not matter now.

"Love is enough," she told her master docilely.

Next day the English entered Troyes and in the cathedral church these
two were betrothed. Henry was there magnificent in a curious suit of
burnished armor; in place of his helmet-plume he wore a fox-brush
ornamented with jewels, which unusual ornament afforded great matter
of remark among the busybodies of both armies.

THE END OF THE TENTH NOVEL

THE EPILOGUE

"Et je fais scavoir a tous lecteurs de ce Livret que les choses que
je dis avoir vues et sues sont enregistres icy, afin que vous pouviez
les regarder selon vostre bon sens, s'il vous plaist."

HERE IS APPENDED THE EPILOGUE THAT MESSIRE NICOLAS DE CAEN AFFIXED TO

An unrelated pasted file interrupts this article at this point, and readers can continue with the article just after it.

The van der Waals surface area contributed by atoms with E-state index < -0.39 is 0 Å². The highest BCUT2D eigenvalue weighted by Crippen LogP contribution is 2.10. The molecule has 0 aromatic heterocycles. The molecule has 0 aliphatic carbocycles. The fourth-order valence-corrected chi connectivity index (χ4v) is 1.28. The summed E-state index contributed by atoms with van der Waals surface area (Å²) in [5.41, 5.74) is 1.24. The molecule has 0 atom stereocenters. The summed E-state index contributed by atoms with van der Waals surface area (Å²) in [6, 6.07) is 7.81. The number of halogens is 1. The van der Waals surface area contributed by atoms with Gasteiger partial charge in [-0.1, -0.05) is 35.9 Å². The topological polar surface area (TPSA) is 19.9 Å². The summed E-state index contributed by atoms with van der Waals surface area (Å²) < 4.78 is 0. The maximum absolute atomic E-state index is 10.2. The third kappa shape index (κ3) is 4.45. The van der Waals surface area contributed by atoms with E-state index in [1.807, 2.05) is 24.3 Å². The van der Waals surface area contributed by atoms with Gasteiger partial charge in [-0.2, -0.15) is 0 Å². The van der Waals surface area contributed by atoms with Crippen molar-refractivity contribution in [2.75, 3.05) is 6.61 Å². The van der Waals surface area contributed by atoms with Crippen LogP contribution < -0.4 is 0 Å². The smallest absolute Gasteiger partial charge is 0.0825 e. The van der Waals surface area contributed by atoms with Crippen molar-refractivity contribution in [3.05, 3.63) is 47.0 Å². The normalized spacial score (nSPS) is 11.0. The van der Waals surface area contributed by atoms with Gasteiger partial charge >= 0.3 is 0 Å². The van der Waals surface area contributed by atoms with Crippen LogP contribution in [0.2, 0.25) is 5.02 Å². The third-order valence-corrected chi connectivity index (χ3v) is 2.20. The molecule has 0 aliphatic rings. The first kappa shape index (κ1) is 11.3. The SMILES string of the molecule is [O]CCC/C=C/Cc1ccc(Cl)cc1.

THE BOOK WHICH HE HAD MADE ACCORDING TO THE BEST OF HIS ABILITY; AND
WHICH (IN CONSEQUENCE) HE DARED NOT APPRAISE.

_The Epilogue_

_A Son Livret_

Intrepidly depart, my little book, into the presence of that most
illustrious lady who bade me compile you. Bow down before her
judgment. And if her sentence be that of a fiery death, I counsel you
not to grieve at what cannot be avoided.

But, if by any miracle that glorious, strong fortress of the weak
consider it advisable that you remain unburned, pass thence, my little
book, to every man who may desire to purchase you, and live out your
little hour among these very credulous persons; and at your appointed
season perish and be forgotten. Thus may you share your betters' fate,
and be at one with those famed comedies of Greek Menander and all the
poignant songs of Sappho. _Et quid Pandoniae_--thus, little book, I